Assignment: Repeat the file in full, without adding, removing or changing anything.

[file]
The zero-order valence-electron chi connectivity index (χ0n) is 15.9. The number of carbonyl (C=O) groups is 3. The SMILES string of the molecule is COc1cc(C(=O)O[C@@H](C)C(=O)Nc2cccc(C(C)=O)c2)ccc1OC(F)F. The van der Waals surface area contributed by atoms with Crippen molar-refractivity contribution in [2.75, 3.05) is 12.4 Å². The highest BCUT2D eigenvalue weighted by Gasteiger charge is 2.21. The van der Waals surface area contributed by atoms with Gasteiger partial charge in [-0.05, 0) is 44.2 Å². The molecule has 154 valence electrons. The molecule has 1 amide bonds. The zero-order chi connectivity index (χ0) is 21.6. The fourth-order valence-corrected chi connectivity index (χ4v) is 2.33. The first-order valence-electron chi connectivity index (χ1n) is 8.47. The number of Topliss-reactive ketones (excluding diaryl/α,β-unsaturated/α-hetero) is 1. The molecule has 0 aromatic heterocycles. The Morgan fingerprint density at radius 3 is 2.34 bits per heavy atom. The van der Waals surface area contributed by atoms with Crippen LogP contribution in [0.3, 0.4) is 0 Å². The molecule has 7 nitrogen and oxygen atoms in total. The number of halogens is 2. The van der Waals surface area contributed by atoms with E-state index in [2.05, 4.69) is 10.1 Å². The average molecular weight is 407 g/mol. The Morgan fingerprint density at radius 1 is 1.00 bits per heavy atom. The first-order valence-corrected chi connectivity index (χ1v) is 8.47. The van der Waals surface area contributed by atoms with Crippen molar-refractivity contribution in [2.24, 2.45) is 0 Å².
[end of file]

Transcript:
The zero-order valence-electron chi connectivity index (χ0n) is 15.9. The number of carbonyl (C=O) groups is 3. The SMILES string of the molecule is COc1cc(C(=O)O[C@@H](C)C(=O)Nc2cccc(C(C)=O)c2)ccc1OC(F)F. The van der Waals surface area contributed by atoms with Crippen molar-refractivity contribution in [2.75, 3.05) is 12.4 Å². The highest BCUT2D eigenvalue weighted by Gasteiger charge is 2.21. The van der Waals surface area contributed by atoms with Gasteiger partial charge in [-0.05, 0) is 44.2 Å². The molecule has 154 valence electrons. The molecule has 1 amide bonds. The zero-order chi connectivity index (χ0) is 21.6. The fourth-order valence-corrected chi connectivity index (χ4v) is 2.33. The first-order valence-electron chi connectivity index (χ1n) is 8.47. The number of Topliss-reactive ketones (excluding diaryl/α,β-unsaturated/α-hetero) is 1. The molecule has 0 aromatic heterocycles. The Morgan fingerprint density at radius 3 is 2.34 bits per heavy atom. The van der Waals surface area contributed by atoms with Crippen LogP contribution in [0.3, 0.4) is 0 Å². The molecule has 7 nitrogen and oxygen atoms in total. The number of halogens is 2. The van der Waals surface area contributed by atoms with E-state index in [2.05, 4.69) is 10.1 Å². The average molecular weight is 407 g/mol. The Morgan fingerprint density at radius 1 is 1.00 bits per heavy atom. The first-order valence-corrected chi connectivity index (χ1v) is 8.47. The van der Waals surface area contributed by atoms with Crippen molar-refractivity contribution in [2.24, 2.45) is 0 Å².